Its time for some facts to replace the myths.The fact is the National Debt fell as a proportion to GDP 1997-2008.Those who blame Labour for the crash of 2008 must have friends in Banking!Before everyone rushes in I don’t recall the Tory opposition prior to the crash asking for stronger curbs on Banking!

There is one other deficit that everyone sooner or later will have to turn their attention to.It is of course the Social Deficit which is like a timebomb ticking away in the background.Sooner or later it will have to be addressed and I’m sorry but it will be in the way it always has!

I’m sorry but austerity isn’t about deficits its about power pure and simple,the power of the few over the many.

@25 GG

You make a fair point that the marke tis pricing JGBs at very high values. however, as Keynes said, ‘the market can stay irrational longer than you can stay solvent’.

Currently Japanese savers are buying JGBs. However from my original link:

“There is no way that this crazy system of government finance can continue. The only reason it has come this far is that Japanese savers have no idea of what is going on. They’ve been saving for their retirements. And now, they are retiring in record numbers. Japan went over the demographic hump in 2002. Now, its population is falling. And there are more people retiring than there are entering the workforce. These retirees don’t realize that the government has taken their retirement savings and spent the money. They think it is waiting for them, ready to finance their golden years.

They’re in for a shock. And so are investors, when they finally realize that those JGBs are worthless.”

With Japanes inflation being as low as it is I guess Japanese savers don’t mind receiving such low interest on their investments. I doubt UK gilts would ever get to such low rates with inflation running at 2.7%+. Japan can get away with sovereign debt at 245% of GDP as long as interest rates stay around the 0.5% level. This is not going to last as the Japanese people stop buying JGBs – this has to happen as the savings rate has reduced from 15% to 1% and more people retire, thereby spending rather than saving.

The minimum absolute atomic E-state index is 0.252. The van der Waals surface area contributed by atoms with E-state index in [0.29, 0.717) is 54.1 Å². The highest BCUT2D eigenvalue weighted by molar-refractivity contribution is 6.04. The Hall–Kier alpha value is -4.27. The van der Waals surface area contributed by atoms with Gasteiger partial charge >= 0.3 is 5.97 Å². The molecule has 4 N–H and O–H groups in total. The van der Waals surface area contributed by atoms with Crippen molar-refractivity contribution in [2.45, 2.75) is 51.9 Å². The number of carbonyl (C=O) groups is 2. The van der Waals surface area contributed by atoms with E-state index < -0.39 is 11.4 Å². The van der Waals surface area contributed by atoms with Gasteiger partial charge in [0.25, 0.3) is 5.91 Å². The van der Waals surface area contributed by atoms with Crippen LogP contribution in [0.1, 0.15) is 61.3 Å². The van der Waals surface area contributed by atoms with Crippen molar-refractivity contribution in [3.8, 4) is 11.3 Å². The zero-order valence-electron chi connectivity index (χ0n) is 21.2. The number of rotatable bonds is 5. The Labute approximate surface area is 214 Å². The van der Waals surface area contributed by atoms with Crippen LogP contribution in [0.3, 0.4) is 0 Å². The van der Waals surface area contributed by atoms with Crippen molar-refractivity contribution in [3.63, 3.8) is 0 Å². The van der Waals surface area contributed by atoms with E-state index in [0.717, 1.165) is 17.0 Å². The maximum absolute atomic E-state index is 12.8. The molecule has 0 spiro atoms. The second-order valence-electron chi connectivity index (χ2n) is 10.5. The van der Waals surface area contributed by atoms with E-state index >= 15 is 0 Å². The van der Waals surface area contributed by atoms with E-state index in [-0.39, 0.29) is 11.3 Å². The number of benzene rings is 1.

Two more recent articles:

http://www.telegraph.co.uk/finance/comment/ambroseevans_pritchard/9814218/Revolutionary-Japan-is-suddenly-the-centre-of-world-affairs.html

http://www.marketoracle.co.uk/Article38495.html

28. gastro george

@Fungus

The trouble is that you try to have it both ways.

The fundamentals of your economic theory is that “the markets” and/or the individual representative agent is an all-seeing, all-knowing identity that can even see well into the future in order to balance up the pros and cons of any action today. That’s the basis of Osborne’s famous Ricardian Equivalence, which foresees that people will observe reduced public expenditure today and assume future tax cuts, which will lead to investment – and vice versa.

Yet you also say “the market can stay irrational longer than you can stay solvent” when it suits you to “disprove” an inconvenient fact.

You can’t have it both ways. Are markets irrational or rational?

Ricardian Equivalence is, of course, nonsense. And the Japanese bond rate will stay low, because the Japanese government can control it (see my comment on QE).

29. gastro george

And to counter your contention that Japanese debt is special because it’s all held locally: “Foreign ownership of Japanese government debt rises to record”